• That the individuals and groups represented at this Congress will support a national campaign in defence of sterling, open to all except racist or anti-democratic organisations.
All those who support that statement should be here. The Congress does not supplant or take the sovereignty from any other organisation. It seeks merely to focus a concerted understanding that the Single European Currency would be a disaster for our country. If you are pro Europe but anti single currency or anti Euro federalism and therefore obviously anti single currency, you should be part of this Congress, because a great concentration of forces and unity of purpose will be necessary to ensure a no vote for Britain. In my language the Congress is a single issue campaign group. Such a no vote would benefit the people of Europe and for those of an anti federal disposition, would not exactly aid the federal project.

The unity of purpose that we have already achieved on this issue has perplexed the normally superficial pundits. Despite the eminence of this building I am glad that God did not give us the gift to see ourselves as others see us because if he had done I would have an identity crisis. As a trade unionist speaking exclusively to a strongly held national mandate in my union that the single currency is a bad thing and should be opposed and with no wider union mandate on federalism or the current shape of the EU, the pundits have, if I collect the press clippings together, put me in every political party in Britain and probably beyond. For the record, I am a member of the Woodland Trust and speak on this matter only on behalf of my Union. The issue of Britainís sovereignty and self-determination is bigger than any one group or political party can handle.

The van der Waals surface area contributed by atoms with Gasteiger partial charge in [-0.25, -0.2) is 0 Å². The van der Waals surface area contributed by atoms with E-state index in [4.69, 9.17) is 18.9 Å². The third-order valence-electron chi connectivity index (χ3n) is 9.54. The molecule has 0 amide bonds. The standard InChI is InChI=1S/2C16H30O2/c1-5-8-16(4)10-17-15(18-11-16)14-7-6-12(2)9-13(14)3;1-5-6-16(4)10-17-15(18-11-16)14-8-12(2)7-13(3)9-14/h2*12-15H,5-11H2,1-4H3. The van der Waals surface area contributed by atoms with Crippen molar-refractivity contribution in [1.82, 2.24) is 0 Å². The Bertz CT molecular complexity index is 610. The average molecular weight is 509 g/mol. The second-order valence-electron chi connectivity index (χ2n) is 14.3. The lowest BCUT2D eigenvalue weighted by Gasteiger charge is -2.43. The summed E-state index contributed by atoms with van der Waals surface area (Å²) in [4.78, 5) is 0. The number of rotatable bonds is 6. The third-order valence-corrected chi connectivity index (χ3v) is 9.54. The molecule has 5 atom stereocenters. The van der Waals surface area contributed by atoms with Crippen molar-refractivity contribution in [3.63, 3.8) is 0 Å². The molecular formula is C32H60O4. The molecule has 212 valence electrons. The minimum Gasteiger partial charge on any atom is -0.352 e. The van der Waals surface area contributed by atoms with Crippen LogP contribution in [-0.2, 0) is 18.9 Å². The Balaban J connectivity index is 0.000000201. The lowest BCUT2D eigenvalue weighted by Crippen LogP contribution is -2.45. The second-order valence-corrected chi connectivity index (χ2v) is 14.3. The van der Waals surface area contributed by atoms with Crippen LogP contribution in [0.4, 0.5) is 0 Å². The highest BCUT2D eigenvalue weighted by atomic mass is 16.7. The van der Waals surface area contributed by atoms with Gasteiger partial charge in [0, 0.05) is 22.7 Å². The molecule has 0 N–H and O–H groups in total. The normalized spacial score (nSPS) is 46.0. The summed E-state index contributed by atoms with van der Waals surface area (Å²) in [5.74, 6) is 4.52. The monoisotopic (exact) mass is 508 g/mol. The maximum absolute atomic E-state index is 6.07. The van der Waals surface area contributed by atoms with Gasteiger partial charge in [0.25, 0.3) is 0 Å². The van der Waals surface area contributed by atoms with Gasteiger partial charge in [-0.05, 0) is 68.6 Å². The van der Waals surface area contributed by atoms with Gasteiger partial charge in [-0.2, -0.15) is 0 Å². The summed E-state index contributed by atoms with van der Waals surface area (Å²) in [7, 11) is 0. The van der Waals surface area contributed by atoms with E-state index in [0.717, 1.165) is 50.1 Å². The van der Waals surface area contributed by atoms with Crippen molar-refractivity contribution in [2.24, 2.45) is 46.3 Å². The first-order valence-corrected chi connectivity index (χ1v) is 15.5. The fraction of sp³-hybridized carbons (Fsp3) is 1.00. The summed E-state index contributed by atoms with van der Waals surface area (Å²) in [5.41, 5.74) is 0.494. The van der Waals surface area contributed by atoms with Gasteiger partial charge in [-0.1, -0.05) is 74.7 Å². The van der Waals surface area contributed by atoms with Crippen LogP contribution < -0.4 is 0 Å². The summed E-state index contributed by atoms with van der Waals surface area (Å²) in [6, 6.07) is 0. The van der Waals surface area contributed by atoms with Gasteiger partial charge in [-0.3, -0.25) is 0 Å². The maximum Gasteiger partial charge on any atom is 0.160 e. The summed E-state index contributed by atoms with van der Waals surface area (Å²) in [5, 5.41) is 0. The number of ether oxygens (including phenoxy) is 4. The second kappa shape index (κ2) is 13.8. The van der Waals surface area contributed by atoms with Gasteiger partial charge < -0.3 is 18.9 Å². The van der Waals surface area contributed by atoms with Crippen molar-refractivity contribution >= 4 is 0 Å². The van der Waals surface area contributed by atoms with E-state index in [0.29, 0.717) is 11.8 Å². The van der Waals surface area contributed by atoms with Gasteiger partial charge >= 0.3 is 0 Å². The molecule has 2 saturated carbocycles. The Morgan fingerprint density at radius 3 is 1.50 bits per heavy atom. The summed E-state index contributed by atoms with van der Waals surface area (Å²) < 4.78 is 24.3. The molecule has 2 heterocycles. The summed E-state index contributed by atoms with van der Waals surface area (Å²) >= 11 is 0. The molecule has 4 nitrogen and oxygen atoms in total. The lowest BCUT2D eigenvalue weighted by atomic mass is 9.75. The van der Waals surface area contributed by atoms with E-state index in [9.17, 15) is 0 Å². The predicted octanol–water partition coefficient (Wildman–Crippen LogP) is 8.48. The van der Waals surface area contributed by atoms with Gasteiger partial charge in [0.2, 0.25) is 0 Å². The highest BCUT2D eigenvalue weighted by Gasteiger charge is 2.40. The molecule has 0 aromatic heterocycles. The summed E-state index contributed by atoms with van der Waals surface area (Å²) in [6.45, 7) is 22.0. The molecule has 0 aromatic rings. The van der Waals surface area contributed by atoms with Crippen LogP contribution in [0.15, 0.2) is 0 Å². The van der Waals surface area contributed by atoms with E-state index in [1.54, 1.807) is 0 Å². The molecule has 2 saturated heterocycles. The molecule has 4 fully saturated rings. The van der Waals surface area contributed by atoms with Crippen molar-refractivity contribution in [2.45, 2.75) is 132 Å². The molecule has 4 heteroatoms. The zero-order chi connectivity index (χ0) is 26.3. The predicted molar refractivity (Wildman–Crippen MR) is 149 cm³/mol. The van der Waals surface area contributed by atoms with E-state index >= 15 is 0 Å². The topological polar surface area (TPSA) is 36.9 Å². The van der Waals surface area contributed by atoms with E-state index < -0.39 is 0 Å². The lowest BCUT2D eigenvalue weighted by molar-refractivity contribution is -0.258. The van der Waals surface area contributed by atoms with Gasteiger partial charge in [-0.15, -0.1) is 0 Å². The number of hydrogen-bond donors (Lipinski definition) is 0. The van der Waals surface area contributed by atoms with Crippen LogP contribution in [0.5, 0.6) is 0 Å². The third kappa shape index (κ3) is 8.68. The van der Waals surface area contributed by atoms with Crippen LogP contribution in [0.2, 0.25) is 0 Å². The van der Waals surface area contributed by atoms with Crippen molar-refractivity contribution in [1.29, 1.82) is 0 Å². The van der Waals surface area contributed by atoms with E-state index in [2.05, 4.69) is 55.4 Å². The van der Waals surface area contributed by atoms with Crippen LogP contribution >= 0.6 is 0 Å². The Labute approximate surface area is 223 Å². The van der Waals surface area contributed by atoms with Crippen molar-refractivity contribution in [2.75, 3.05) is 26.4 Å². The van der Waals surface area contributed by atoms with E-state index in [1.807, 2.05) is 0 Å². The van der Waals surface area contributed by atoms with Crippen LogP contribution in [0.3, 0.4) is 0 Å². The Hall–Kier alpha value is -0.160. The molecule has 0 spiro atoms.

At a time of referendum, the forces waged against us on this question will be galvanised, disciplined and united, highly focused on selling huge lies about the majesty of the euro. We will need to be more focused and more united and concentrate energies on achieving the fairest referendum framework and most articulate and massive no vote. To the extent that this Congress is tainted with any smaller agenda will be the measure of our likely failure. For those wanting withdrawal from the EU there are many of organisations to join, for those supporting the EU but not the single currency there are plenty of organisations, for businesses big and small, for trade unions and campaign groups there are several reputable national organisations to join. But for all those who have as part of their programme opposition to the single currency, the Congress must become an increasingly active and vocal home.